Tabs in File Explorer now support re-arranging with drag-n-drop

Microsoft continues its work on tab in File Explorer. Being a hidden feature, it was quickly discovered by enthusiasts, who found an easy way to activate them. In the latest Dev channel build, tabs in File Explorer support drag-n-drop.


Windows 11 isn't the first Windows release that explores the tabs idea. Back in the past, Windows 10 introduced "Sets", a cool feature that allowed to arrange open apps in tabs, any of them. It was not limited to the File Explorer app.

However, Sets in Windows 10 were based on the legacy Edge app (EdgeHTML). Microsoft quickly ceased Sets from the OS with the promise to return to them in the future.

Modern tabs, now an exclusive feature of File Explorer, no longer utilize the legacy Edge component. Instead, they are part of the modern Explorer frame which is a successor of the Ribbon UI.

To enable tabs, you must have Build 22581 installed. Then follow this guide to activate them.

The actual implementation of tabs on Windows 11 replicates the behavior of the browser tabs. You can open them from the context menu, with hotkeys (Ctrl+T), and switch between them using mouse and keyboard (Ctrl+Tab/Ctrl+Shift+Tab).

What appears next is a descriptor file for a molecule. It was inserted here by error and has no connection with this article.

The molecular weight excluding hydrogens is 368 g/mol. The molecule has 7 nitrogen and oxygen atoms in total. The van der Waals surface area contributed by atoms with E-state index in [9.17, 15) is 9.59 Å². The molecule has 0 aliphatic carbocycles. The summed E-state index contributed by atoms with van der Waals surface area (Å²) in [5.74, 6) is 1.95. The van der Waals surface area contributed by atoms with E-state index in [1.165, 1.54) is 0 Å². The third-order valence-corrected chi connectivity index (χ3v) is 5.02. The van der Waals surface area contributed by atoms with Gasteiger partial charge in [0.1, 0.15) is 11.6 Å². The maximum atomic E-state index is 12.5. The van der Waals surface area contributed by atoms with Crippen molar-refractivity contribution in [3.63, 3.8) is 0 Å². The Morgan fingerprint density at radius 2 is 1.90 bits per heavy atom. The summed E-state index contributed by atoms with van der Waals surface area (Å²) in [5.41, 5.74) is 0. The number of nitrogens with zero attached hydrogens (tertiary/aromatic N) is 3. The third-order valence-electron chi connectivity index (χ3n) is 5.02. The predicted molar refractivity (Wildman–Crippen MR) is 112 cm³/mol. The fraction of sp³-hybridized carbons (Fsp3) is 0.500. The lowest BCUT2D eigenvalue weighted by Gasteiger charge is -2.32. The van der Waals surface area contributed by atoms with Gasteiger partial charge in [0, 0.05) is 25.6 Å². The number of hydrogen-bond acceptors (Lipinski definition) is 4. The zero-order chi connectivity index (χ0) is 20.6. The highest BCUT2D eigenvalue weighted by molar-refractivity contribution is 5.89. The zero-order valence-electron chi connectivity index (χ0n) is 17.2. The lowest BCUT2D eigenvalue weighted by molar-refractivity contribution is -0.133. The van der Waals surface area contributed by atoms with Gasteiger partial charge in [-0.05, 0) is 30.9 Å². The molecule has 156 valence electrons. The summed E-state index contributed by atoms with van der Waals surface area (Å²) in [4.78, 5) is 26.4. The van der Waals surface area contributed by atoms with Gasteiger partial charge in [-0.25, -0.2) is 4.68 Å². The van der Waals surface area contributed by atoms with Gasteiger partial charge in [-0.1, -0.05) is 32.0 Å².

Drag and drop File Explorer tabs

Windows 11 Build 22581 includes an improvement to the tabs feature. It is now possible to re-arrange tabs using drag-n-drop, similar to how you do this in the browser. Click the tab and hold the left mouse button, then move it to a new place on the tab row.

Initial tab layout

Re-arrange Tabs In File Explorer with drag and drop

The tab is moved

However, this doesn't enable the transfer of tabs. It is still impossible to move a tab outside of the current File Explorer instance to open it in a new window, or to attach it to an already open window. Perhaps this capability will come in the near future.

It is not clear when exactly Microsoft is going to release tabs to the stable branch of Windows 11. In my opinion, this won't happen in version 22H2. As you may already know, the Dev channel no longer hosts builds tied to a specific version of the OS. Instead it acts like a testing platform for ideas that may or may not come to consumers. Microsoft might eventually exclude tabs from Windows 11 if they find a reason for that, like they did to the Sets feature.

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Author: Sergey Tkachenko

Sergey Tkachenko is a software developer who started Winaero back in 2011. On this blog, Sergey is writing about everything connected to Microsoft, Windows and popular software. Follow him on Telegram, Twitter, and YouTube.

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